By Anne Marie Houppert
Amelia Earhart is in the news again amidst reports that wreckage originally discovered two decades ago does, indeed, belong to her missing plane. Rather than focus on the mystery of her disappearance, we’d like to celebrate this discovery by paying homage to the aviator’s many accomplishments.
For instance, did you know Amelia has a connection to the National Geographic Society? Not only was she awarded the Special Gold Medal by the Society, but she also authored a May 1935 National Geographic magazine article, “My Flight From Hawaii.” The article recounts her preparation for a solo flight from Honolulu to San Francisco, starting with the voyage from Los Angeles to Hawaii with her Lockheed secured on the aft tennis court of the ship Lurline—photos included! On January 11th, 1935, the weather conditions were deemed favorable enough and she took off:
The night I found over the Pacific was a night of stars. They seemed to rise from the sea and hang outside my cockpit window, near enough to touch, until hours later they slipped away into the dawn.
But shortly after midnight I spied a star that differed from the others. It was too pink and flashed as no star could. I realized I was seeing a ship, its searchlights turned into the heavens as a lamppost to guide me on my way. I snapped on my landing lights, which are on the leading edge of the wings midway to their tips, and had them bravely blink a greeting to whoever might be watching.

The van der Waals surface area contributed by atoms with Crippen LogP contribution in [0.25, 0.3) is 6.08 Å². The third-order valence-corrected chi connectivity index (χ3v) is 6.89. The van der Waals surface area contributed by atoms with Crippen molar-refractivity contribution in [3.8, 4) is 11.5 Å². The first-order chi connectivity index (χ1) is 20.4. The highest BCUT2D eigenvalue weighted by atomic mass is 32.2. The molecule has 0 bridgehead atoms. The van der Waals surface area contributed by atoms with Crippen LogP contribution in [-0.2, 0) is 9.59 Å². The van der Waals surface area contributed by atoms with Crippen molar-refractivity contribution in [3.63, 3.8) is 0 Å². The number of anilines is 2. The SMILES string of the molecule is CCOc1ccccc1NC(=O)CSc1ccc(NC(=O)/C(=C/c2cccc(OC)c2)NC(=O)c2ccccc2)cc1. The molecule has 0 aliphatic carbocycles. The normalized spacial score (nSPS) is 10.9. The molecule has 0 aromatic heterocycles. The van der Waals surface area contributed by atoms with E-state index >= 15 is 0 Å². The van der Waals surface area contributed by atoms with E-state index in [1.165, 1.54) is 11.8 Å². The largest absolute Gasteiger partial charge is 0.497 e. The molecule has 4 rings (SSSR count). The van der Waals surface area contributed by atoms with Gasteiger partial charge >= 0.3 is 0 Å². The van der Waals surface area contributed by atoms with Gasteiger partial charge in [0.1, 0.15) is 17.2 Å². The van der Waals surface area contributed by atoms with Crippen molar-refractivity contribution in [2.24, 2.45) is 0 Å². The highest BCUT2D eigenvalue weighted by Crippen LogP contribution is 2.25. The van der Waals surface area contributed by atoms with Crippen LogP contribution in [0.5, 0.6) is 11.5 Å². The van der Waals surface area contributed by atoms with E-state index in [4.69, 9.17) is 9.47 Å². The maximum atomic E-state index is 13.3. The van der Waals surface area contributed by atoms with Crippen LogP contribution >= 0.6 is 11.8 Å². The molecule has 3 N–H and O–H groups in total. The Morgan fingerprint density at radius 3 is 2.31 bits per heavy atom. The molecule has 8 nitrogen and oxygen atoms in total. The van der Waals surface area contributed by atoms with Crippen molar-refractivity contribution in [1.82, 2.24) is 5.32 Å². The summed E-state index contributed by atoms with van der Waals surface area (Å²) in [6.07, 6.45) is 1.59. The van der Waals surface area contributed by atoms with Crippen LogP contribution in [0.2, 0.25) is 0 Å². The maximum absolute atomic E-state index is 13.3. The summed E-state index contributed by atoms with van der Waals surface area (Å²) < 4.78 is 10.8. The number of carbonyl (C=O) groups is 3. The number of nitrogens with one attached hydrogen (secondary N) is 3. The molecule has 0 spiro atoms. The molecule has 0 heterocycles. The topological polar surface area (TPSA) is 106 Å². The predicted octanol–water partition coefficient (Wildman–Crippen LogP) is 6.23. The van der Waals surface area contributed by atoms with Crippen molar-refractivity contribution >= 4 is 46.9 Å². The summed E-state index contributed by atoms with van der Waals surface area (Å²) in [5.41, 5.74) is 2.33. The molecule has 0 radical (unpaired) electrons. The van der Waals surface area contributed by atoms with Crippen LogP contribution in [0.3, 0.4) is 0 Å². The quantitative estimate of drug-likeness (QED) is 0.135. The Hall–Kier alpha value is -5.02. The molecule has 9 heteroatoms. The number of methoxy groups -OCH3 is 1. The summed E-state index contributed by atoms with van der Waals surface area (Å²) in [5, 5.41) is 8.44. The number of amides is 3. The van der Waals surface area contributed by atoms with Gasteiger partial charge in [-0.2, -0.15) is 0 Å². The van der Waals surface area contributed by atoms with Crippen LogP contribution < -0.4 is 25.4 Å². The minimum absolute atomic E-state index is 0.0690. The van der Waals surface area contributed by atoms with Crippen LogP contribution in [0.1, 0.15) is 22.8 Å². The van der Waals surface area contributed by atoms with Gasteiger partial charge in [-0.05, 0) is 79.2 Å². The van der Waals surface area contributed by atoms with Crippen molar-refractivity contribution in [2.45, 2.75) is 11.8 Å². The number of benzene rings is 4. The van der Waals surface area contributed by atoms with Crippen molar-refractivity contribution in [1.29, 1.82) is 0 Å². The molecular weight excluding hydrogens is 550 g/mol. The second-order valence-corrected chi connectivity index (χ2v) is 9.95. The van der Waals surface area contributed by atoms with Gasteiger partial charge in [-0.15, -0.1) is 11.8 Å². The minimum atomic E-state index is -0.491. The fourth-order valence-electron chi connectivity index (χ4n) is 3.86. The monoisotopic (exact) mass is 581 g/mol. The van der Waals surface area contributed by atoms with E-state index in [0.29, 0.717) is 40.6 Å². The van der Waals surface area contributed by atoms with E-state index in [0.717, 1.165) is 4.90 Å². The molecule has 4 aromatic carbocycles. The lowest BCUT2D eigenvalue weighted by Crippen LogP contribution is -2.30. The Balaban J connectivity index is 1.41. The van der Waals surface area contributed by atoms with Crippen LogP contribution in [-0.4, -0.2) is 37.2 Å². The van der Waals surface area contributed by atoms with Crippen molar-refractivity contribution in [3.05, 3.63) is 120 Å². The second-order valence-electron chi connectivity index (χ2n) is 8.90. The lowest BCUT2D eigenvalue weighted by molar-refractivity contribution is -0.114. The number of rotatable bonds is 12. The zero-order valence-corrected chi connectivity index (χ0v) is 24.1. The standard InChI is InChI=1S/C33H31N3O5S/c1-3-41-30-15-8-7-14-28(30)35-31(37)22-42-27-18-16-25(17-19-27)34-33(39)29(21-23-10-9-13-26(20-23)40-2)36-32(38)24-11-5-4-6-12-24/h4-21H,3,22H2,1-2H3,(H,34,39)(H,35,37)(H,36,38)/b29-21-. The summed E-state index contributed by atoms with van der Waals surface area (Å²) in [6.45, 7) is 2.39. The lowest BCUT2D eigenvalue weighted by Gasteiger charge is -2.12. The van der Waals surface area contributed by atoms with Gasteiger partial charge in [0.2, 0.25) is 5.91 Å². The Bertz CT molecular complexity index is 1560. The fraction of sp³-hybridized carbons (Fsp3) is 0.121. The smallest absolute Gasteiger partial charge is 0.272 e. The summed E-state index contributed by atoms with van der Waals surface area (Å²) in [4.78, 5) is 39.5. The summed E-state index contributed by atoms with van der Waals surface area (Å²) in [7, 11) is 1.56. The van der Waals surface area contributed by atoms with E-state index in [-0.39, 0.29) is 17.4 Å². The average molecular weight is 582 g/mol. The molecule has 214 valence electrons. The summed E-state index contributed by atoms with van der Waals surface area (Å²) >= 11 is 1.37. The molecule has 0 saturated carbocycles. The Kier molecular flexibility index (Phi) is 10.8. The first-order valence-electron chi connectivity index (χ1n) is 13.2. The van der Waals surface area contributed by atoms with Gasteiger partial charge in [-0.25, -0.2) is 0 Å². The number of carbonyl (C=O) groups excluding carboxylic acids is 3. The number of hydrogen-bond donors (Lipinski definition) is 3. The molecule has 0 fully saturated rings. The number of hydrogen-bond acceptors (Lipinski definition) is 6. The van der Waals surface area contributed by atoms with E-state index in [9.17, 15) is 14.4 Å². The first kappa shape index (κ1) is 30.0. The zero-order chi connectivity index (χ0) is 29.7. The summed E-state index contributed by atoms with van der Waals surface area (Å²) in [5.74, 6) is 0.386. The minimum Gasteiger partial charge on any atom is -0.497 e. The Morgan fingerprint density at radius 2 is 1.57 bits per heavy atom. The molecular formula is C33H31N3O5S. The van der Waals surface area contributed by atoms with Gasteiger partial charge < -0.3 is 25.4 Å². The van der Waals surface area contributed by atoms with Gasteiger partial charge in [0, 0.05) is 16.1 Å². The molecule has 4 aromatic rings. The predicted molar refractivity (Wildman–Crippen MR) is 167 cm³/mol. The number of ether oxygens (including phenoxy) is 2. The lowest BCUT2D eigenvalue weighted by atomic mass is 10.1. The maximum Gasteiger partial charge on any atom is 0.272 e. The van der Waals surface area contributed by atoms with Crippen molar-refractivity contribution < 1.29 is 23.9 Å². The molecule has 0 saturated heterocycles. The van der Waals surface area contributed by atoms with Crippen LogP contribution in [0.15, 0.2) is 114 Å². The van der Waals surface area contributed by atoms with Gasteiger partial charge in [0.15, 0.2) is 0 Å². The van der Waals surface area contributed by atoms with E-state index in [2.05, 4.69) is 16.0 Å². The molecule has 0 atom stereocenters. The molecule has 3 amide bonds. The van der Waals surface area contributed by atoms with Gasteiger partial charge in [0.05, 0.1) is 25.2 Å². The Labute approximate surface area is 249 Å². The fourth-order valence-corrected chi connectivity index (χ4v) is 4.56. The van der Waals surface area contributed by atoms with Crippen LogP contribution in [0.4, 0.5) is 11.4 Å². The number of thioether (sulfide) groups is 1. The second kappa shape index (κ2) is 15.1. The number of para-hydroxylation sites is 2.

You can read the rest of the story in the National Geographic Virtual Library. Don’t miss the photo insert in the middle of article titled “Waves and Thrills at Waikiki” by Thomas Edward Blake. The surfing photos are the height of retro cool.
Sadly, Earhart vanished in 1937 along with her navigator Fred Noonan while flying a leg of a planned circumnavigation around the globe. A January 1998 National Geographic magazine article by Virginia Morell—simply entitled “Amelia Earhart”–describes her early life as a tomboy in Atchison, Kansas, as well as her many professional roles, including nurse’s aid, college career counselor, and even clothing designer. Morell notes Earhart “…used her fame to promote air travel and equal opportunities for women aloft.” In fact, a 31-year-old woman named Amelia Rose Earhart just became the youngest woman to accomplish a round-the-world trip by plane. The article also reports on the rescue attempts that were made and popular theories that have arisen since about what happened to Earhart and Noonan.
Many admired and loved Earhart for her courage and spirit of exploration, and the National Geographic Society was no exception. In June 1932 Earhart became the first woman to receive the Society’s Special Gold Medal, which has been awarded to explorers such as Lindbergh and Byrd, in recognition for her solo transatlantic flight. You can read an article and see photos of the award presentation in the National Geographic Virtual Library. Just search “Amelia Earhart”.
As a special bonus, you can listen here to the award presentation from 1932 at DAR Constitution Hall in Washington, D.C., provided by our National Geographic Archives Staff; it includes remarks by National Geographic President Grosvenor, presentation by President Hoover, and a speech by Amelia herself.
For kids just beginning to read, check out the ebook Reader “Amelia Earhart” in National Geographic Virtual Library Kids. It’s full of engaging photos of Earhart’s life, and fun facts like what she ate while flying.
Anne Marie Houppert is manager of research and education products at the National Geographic Society Library in Washington, D.C. She helps direct the editorial efforts to extend National Geogrpahic print products into the digital library environment.